Newspaper article The Evening Standard (London, England)

Miliband Talks of Change ...without Slip-Ups; Appeal to the Party: David Miliband Weilds a Banana Ahead of His Speech in Which He Urged Labour That the Tories Were Beatable

Newspaper article The Evening Standard (London, England)

Miliband Talks of Change ...without Slip-Ups; Appeal to the Party: David Miliband Weilds a Banana Ahead of His Speech in Which He Urged Labour That the Tories Were Beatable

Article excerpt

Byline: PAUL WAUGH, NICHOLAS CECIL, JACK LEFLEY

AFTER weeks of speculation about a possible move to oust the Prime Minister, David Milibands words were being watched carefully today by allies of Mr Brown for any signs of disloyalty or, indeed, any other sort of slip.

And Mr Miliband was clearly alive to this scrutiny. The Foreign Secretary decided to adopt the safest tactic for avoiding a potential banana skin on the run-up to the most important speech of his political career by keeping hold of it.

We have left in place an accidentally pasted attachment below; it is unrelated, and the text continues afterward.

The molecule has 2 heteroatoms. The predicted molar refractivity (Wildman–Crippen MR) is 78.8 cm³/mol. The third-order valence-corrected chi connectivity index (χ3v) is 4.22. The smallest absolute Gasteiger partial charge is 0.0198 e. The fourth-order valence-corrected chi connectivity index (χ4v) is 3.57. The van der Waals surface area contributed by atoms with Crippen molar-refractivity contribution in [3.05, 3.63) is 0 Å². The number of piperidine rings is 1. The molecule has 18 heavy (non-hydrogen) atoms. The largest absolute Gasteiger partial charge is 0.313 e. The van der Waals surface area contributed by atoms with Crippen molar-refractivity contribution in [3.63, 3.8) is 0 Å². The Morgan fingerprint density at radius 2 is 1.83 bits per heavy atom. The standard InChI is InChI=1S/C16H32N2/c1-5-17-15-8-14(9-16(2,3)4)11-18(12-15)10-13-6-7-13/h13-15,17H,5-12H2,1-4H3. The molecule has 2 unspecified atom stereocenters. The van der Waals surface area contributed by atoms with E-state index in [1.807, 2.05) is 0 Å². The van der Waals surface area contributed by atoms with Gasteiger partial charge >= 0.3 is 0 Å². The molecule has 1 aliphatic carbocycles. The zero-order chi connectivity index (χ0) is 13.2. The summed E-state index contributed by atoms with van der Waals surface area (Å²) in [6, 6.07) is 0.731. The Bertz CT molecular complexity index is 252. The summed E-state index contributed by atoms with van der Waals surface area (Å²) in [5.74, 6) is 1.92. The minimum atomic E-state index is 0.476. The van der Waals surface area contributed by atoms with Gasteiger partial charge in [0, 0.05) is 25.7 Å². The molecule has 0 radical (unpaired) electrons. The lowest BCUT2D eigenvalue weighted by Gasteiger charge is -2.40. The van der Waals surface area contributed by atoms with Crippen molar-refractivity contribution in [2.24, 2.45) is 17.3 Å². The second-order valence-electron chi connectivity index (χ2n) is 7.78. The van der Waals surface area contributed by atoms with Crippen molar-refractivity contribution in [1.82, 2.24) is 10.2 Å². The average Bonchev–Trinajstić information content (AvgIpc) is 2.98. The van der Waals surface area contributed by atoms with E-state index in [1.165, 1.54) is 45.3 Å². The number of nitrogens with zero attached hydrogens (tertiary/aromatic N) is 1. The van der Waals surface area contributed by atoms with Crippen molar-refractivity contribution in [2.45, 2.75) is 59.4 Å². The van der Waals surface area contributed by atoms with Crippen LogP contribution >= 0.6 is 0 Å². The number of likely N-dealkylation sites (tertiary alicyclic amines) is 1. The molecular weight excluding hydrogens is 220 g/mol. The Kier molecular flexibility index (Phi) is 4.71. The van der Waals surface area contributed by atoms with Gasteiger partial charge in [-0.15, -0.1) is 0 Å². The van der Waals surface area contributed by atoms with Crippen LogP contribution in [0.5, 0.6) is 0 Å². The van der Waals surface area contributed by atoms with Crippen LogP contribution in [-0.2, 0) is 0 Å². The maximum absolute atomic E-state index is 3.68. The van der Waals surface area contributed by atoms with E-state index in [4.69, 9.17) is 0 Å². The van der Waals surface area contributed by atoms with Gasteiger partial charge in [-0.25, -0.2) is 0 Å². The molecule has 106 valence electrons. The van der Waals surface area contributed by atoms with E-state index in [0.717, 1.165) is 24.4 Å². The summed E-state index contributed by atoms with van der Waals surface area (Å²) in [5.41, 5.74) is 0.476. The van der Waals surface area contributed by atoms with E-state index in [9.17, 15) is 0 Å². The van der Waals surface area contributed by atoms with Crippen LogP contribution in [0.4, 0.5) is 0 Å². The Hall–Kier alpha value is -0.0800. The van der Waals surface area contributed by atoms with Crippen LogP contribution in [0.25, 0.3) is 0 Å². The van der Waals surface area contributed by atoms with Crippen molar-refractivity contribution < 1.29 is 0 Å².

As he walked into the Manchester conference centre clutching his banana in the fashion of a handgun, one photog-rapher was prompted to plead: Dont shoot.

But in his highly anticipated speech to the party conference, Mr Miliband burnished his Labour leadership cre-dentials as he urged the party to end its defeatism and believe it can win the next general election.

He issued a rallying cry that David Camerons Tories were beatable if Labour proved it was the party of change. While careful to praise Gordon Brown in his speech, Mr Miliband made clear the party could turn round the polls by seizing every opportunity to argue for a fairer Britain.

He left open the question of his own ambitions, saying instead that any age of massive change needs leadership from the party of change.

From Britains performance at the Beijing Olympics to recent bans on cluster bombs to the bravery of UK troops in Afghanistan, he said the coun-try should be proud of its standing on the world stage. He stressed that a sim-ilar optimism should be transferred to Labours own hopes for the next election.

In his most personal speech to date, Mr Miliband set out his political credo with references to his fathers service in the Royal Navy in the war and his grandfathers arrival in Britain as a refugee.

He won a 52-second standing ovation but in a clear signal that the party rank and file were in no mood for dis-loyalty, the strongest applause in the entire speech came when Mr Miliband praised Mr Browns efforts to boost aid for Africa. …

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